sprouts without success (though they do have some small hybrids
near the Ranger station). I dread the
urbanization of the south part of the mountain.
Last year I line-measured a huge 128-ft southern red oak in a
Greenville resident's backyard (for American Tree). Makes
you kind of wonder what is out there hiding. From time to time I
have noticed Will's postings including some impressive
"urban" trees. I have seen two huge
post oaks in the past week. I often run into natural red oak
hybrids while doing appraisals. Is Glassy your
next area mountain? Will stay tuned!
09, 2004 21:35 PDT
That was chestnut oak that I found in "limited", small
stands (though much is being developed as we speak). I
have not seen Castanea dentata on Paris, but I have seen sprouts
throughout Caesar's Head and Jones Gap. I
suspect the small chestnuts near the Ranger Station are Chinese
hybrids. As you drive up the eastside of Altamont Rd, for a
short distance, the road becomes flanked with hemlock and white
pine (introduced most likely). A welcome sight
come winter, when the rest of the mountain is bald. It
may be that these small stands of chestnut oak may have replaced
American chestnut. Also, I saw some decent
beech in the higher elevations of the park.
Some impressive pines. Not so surprised by the northern red oak. I
use to run into respectable specimens in
"southeastern" NC. What is the
botanical name for Saul's oak? I am not
surprised with the suspected age of some of the red oaks on the
mountain. I believe it is our first state park.
I think the List would be surprised if they were to see just how
urban this area is. Unlike Glassy, it is a true
monadnock. It stands all by it's lonesome some 1,100 feet above
Greenville and at least 20 miles from any other mountain. It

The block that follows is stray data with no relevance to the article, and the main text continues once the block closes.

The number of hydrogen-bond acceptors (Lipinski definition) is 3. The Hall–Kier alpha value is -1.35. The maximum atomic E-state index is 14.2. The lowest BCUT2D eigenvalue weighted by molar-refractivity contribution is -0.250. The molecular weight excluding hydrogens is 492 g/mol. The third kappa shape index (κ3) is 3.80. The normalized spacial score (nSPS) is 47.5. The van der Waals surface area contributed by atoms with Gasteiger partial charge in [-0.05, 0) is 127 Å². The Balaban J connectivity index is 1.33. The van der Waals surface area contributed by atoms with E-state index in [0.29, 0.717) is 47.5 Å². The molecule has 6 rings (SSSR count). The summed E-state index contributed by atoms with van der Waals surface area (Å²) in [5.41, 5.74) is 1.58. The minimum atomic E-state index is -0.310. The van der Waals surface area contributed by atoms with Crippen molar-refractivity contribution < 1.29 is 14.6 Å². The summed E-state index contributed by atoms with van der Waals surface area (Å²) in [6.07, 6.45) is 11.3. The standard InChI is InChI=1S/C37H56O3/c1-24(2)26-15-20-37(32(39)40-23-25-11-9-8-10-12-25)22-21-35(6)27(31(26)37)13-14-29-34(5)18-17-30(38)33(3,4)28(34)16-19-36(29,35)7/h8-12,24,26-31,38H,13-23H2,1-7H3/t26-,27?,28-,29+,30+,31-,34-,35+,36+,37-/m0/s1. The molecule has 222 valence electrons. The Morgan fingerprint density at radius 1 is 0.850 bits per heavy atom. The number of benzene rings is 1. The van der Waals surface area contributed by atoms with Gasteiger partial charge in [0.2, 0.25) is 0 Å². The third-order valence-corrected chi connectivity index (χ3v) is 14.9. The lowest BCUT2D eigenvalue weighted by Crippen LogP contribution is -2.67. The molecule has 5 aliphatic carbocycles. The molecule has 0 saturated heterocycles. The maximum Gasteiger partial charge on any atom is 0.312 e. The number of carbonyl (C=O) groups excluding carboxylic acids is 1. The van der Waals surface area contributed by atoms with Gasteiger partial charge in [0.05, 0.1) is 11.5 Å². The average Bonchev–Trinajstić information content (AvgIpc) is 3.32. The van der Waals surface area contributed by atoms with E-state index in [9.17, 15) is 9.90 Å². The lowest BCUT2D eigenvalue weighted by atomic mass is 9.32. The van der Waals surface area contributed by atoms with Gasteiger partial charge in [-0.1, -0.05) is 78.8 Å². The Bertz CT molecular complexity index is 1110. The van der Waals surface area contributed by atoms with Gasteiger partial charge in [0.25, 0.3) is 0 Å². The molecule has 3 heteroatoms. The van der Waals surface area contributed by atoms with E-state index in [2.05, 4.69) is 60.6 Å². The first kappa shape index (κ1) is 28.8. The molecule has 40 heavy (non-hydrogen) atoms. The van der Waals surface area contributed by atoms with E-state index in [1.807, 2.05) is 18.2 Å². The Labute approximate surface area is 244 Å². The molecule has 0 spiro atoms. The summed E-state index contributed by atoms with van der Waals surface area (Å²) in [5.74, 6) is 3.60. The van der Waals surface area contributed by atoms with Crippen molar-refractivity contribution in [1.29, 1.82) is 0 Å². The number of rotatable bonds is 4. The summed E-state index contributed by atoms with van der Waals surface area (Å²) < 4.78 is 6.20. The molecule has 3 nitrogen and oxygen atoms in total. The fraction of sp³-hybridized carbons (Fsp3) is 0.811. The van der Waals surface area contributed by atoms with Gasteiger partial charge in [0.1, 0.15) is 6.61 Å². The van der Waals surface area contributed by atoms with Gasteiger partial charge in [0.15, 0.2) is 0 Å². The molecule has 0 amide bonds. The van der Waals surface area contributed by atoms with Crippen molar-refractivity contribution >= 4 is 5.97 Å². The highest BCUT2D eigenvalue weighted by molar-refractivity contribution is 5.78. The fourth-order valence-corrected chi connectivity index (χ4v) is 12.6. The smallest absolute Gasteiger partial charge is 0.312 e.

sticks out significantly, even from Caesar's head. Of
course, you have a great view from Furman ( I took my boy there
when the Falcons were training). I have tried
to encourage people to leave as many trees as possible, not top
trees for a better view of the valley, and to stick with earth
tone colors for homes. I proved to the
president of the Council that you could have a view without
topping (vista pruning). I highlight different
area mountain vistas on my (temporarily down) website. Seems
that far too many dream of living up on the mountain. But
it's the rest of us poorer Joe's in the valley that have to look
at their ugly homes and our thinning mountain.
This was before my introduction to laser measuring. I simply
dropped a low stretch, double-braided, 5/8" poly rope (not
as accurate as a steel tape I'm sure). I mentioned it to Will a
while ago because I was surprised that an open grown southern
red oak could get so tall. I suspect it's
location in a dip, next to a pond, between two tall yellow
poplars had something to do with the height.
Keep making us look great with all the impressive stats,
09 - 11 2004
I have seen chestnut sprouts at multiple areas
in the state park, but the species is rare in the area. The
white pine stands are surprising also since those species are
both the more fertile and sheltered areas on the north side of
...Chestnut oak is actually abundant at mid to high elevations in the state park, and
a sizeable area of chestnut oak dominated forest occurs along the west end
of Old Altamont Road on the lower slopes of the mountain.
...Saul's oak is Quercus x saulii.
...I was quite surprised by the height of the virginia pine. Paris Mountain
really is excellent habitat for pines.
Does "line measured" refer to either tape and
clinometer or chain and